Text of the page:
Three incumbent Springfield city commissioners and a newcomer will likely vie for three nonpartisan seats in the fall.
Former Clark County Republican Party Chairman Dan Harkins filed petitions with the Clark County Board of Elections on Wednesday to challenge current city commissioners Dan Martin, Karen Duncan and Joyce Chilton, all of whom also filed petitions this week.
City commission candidates had to file petitions with 250 valid signatures by 4 p.m. Wednesday. The petitions will be certified by Feb. 12.
With four candidates filing, a primary won’t be held for the city commission race, according to board of elections Director Matthew Tlachac.
Harkins, a local attorney, previously ran for election and lost in the Republican primary for the U.S. Congressional 7th District seat vacated by David Hobson in 2008, which was ultimately won by Steve Austria.
Harkins believes the city’s population is declining because the tax structure is “oppressive.” He’d like to see the city give 100 percent credit to people who work outside the community, but live in the city. He also wants the municipal income tax rate lowered to 1.5 percent or less to allow Springfield to be more competitive.
“It punishes families where you have a husband and wife who work outside the community, but because they live here, they have to pay more tax,” he said. “We’re seeing a flight from Springfield, and also of Clark County, of people who are taxpayers. We need to correct our tax structure.”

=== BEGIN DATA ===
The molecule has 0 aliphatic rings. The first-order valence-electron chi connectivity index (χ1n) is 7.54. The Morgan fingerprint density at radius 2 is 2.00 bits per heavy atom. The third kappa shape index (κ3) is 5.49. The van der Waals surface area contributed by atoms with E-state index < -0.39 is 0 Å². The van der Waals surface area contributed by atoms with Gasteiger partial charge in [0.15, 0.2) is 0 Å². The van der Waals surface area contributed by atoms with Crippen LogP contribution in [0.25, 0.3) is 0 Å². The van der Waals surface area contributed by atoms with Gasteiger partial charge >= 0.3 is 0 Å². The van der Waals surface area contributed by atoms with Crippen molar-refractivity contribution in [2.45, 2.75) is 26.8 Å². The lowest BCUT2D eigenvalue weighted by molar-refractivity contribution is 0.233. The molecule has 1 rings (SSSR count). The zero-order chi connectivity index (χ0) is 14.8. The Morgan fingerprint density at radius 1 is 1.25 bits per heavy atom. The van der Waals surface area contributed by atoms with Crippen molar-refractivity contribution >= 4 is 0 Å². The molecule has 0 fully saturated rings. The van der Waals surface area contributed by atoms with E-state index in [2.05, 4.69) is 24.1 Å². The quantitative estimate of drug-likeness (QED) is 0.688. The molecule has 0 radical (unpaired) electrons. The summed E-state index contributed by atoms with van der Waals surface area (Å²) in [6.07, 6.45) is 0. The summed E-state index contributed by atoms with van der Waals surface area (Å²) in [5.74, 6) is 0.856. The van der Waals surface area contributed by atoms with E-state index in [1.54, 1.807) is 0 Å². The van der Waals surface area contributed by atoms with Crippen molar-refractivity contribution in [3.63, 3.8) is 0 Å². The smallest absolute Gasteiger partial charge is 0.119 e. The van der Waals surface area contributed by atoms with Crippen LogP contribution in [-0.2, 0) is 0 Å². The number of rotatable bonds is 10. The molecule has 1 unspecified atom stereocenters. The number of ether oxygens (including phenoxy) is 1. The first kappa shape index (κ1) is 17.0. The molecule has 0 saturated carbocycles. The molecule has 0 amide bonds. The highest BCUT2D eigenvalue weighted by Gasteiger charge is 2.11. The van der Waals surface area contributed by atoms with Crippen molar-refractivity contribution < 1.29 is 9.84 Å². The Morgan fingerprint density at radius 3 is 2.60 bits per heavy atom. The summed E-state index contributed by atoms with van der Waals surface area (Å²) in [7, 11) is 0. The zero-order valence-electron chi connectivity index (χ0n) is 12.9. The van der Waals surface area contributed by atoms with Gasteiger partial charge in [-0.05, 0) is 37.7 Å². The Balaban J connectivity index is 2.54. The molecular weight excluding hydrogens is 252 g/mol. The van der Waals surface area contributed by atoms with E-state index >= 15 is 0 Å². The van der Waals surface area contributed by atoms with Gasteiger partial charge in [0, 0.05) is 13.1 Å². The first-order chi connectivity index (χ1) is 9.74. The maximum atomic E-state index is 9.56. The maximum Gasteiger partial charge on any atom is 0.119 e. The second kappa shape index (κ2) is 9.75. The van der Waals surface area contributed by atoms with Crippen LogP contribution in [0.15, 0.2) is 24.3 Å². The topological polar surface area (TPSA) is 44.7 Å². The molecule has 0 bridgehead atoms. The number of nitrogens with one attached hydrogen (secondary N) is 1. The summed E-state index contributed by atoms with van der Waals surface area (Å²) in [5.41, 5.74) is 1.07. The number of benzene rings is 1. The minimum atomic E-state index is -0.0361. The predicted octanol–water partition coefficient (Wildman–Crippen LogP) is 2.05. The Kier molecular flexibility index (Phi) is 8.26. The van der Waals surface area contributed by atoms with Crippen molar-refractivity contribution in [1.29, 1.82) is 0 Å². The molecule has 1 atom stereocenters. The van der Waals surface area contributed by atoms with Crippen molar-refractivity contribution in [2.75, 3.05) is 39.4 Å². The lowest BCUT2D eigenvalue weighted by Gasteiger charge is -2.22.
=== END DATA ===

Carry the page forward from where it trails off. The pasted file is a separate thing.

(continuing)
Chilton, also a Springfield native, will run for her second term on the city commission. Chilton, a Democrat, is retired from the Clark County Public Library. She has spent most of her first term focusing on job development, she said.
“I think it’s been a pretty good ride,” Chilton said. “I’ve been able to advocate and help different citizens. I’ve just enjoyed working with the Chamber on job development. It’s been a good term.”
Duncan, a Democrat, will seek her third term on the commission. She was first elected in 2005. A Wittenberg University graduate, she previously worked for Neighborhood Housing Partnership and pointed to the National Trail Parks and Recreation District capital projects as a successful part of her tenure with city.
“I feel like I still have the energy and the desire to continue serving in this position,” Duncan said. “There’s still some things I think I can help do.”
Martin, a Republican who joined the city commission in 1997, will seek his fifth term in office. He is a Springfield native and a lawyer with the Ohio Attorney General’s office.
“I look forward to doing it, and I had a lot of encouragement from folks in the community that thought it was good for me to continue,” Martin said.